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Jim Besser

Cool Tunes; Practice Those Incidentals!

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Here's a real challenge on the Anglo C/G: Levi Jackson's Rag. It's in G, but gives you a real top row workout. Oddly, it was written and is used for English country dance, at least on this side of the pond. It's available on a variety of sites in different formats.

 

I'm up to about 80 percent of full speed. I suspect the final 20 is going to be tough. But a fun tune.

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>You did not give much information on the tune.

>I found via Google this link. Is this the tune you

> are writing about?

 

Yes! In fact, the Mp3 you linked was recorded by my friend and longtime bandmate! Small world, isn't it? Julie is a fantastic piano player for contra and English country dances, as well as a very good fiddler.

 

She really improvises a lot in this recording. Here's a link to a more basic version of the tune:

 

http://trillian.mit.edu/~jc/cgi/abc/gettun...iJacksonRag.gif

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>You did not give much information on the tune.

Here's a link to a more basic version of the tune:

http://trillian.mit.edu/~jc/cgi/abc/gettun...iJacksonRag.gif

One note differs from the version in Peter Barnes' English Country Dance Tunes. In the 3rd full measure from the end (with G and E7 chords indicated), Peter has the F# as a G. (Peter also indicates straight E, A, and D chords, rather than the 7th chords.) I think I have a copy somewhere that was published while composer Pat Shaw was alive. If I can find it, I'll report what it says.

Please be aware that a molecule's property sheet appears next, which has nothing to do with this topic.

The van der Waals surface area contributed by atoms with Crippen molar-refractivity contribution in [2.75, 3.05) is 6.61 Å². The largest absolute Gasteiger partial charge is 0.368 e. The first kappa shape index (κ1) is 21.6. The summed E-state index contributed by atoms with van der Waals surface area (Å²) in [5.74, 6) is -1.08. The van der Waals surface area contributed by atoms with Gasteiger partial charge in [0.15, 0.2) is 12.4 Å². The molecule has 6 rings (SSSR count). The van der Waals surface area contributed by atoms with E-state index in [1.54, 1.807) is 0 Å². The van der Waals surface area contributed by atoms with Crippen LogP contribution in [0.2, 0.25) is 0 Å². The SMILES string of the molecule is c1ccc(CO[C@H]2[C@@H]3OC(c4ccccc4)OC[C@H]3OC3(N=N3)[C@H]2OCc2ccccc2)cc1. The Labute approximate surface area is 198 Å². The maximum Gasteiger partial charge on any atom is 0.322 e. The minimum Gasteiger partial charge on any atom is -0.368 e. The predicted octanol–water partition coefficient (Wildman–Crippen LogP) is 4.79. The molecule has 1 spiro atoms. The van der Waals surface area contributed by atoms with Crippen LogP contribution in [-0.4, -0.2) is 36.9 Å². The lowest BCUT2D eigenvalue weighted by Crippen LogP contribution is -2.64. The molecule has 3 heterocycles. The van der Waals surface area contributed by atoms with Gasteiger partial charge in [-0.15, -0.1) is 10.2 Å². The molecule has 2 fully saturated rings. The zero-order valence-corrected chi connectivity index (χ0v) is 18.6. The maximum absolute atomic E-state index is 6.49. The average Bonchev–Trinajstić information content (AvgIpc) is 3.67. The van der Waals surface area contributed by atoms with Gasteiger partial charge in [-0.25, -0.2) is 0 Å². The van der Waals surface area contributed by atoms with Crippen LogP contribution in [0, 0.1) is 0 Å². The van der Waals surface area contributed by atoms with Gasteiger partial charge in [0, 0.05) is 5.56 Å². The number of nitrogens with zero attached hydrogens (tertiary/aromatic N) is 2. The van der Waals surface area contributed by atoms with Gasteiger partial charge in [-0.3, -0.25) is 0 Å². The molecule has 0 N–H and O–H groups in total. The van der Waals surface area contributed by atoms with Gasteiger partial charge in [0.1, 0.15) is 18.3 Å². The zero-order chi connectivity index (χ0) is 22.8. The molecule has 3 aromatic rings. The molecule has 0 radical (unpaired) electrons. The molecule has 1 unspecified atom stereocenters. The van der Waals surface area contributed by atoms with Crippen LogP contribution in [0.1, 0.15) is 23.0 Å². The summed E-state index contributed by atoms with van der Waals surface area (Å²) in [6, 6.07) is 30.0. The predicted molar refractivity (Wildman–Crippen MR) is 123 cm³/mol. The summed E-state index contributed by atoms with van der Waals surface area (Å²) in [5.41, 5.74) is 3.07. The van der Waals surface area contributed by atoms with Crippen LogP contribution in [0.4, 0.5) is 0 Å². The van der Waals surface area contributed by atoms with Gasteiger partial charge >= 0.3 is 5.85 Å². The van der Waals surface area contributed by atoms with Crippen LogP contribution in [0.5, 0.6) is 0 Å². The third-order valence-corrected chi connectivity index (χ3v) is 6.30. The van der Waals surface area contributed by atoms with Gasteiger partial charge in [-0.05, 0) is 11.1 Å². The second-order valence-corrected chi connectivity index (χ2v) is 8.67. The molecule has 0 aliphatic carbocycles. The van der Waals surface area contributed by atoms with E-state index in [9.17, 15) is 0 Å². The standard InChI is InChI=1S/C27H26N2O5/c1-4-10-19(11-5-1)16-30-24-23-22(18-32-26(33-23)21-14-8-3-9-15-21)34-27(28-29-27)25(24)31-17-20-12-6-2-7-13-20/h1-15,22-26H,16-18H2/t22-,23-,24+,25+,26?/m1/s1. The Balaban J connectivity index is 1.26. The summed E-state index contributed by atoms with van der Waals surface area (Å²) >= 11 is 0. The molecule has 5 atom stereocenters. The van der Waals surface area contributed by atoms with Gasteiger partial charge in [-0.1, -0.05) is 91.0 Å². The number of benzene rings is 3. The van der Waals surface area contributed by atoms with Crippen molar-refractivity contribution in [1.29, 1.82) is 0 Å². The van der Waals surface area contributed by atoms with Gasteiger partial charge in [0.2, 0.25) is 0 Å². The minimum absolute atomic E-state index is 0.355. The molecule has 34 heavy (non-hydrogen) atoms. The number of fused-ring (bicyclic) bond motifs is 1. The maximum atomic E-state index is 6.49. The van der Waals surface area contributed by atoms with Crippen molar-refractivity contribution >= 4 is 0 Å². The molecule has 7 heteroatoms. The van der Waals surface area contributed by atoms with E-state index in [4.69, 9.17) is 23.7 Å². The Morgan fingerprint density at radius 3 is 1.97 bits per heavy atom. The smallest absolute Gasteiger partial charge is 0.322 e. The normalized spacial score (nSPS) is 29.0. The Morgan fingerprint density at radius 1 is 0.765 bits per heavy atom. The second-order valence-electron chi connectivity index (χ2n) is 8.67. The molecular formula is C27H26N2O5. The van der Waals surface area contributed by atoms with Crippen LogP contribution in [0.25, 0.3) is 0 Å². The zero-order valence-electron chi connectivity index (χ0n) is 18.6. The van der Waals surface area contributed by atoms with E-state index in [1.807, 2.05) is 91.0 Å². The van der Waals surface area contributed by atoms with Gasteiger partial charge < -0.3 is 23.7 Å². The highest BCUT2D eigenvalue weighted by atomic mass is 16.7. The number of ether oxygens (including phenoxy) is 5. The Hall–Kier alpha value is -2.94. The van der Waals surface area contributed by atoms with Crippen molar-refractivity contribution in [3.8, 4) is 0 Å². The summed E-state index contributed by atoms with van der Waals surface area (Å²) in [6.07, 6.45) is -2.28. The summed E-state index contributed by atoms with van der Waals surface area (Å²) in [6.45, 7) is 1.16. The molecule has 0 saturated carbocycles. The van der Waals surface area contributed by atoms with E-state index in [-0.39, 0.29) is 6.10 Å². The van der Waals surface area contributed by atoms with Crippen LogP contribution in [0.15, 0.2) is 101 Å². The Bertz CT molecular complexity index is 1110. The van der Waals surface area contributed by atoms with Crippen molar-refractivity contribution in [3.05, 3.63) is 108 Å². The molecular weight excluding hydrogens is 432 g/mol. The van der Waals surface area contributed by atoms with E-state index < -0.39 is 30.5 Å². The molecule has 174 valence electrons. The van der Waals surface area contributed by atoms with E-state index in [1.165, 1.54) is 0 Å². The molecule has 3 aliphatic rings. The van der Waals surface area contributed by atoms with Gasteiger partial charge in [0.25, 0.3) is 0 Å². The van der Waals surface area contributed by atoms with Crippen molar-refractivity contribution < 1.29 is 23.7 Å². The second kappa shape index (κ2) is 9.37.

Pat composed a number of tunes and dances dedicated to and named after real people and places he met. The dance to this tune is also quite creative, being a 5-couple "square", where everyone's position changes each time through the dance, but in the course of doing the dance 5 times through everyone experiences all 5 positions and then ends up back where they started.

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[One note differs from the version in Peter Barnes' English Country Dance Tunes. In the 3rd full measure from the end (with G and E7 chords indicated), Peter has the F# as a G. (Peter also indicates straight E, A, and D chords, rather than the 7th chords.) I think I have a copy somewhere that was published while composer Pat Shaw was alive. If I can find it, I'll report what it says.]

 

I've heard it played both ways. Around here, people take a lot of liberties with the tune. Why use a 3 chord progression when you can use 6?

 

Most ECD tunes sound like early classical music; this one certaintly doesn't. In any event, getting it up to speed is a great exercise on the Anglo

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Most ECD tunes sound like early classical music; this one certaintly doesn't.

"Most" common ECD tunes date from the 17th and 18th centuries.

Levi Jackson Rag was composed by Pat Shaw, a great interpreter, promoter, and perpetrator of English country dance in the latter 20th century.

He composed many tunes and dances.

I think the name of the little book I'm looking for is titled "Round Pond Relics", a collection of Pat's tunes and dances dedicated to people and places he met at Pinewoods Camp.

Round Pond is... well, a round pond at Pinewoods. :)

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Peter Barnes English COuntry Dance tune book is full of Pat Shaw compositions. An incredibly prolific fellow. Round Pound Relics is also the title of an excellent 1970s vintage record of English dance music -- Morris and otherwise -- by concertinist Tom Kurskal and fiddler Jim Morrison, both outstanding dance musicians.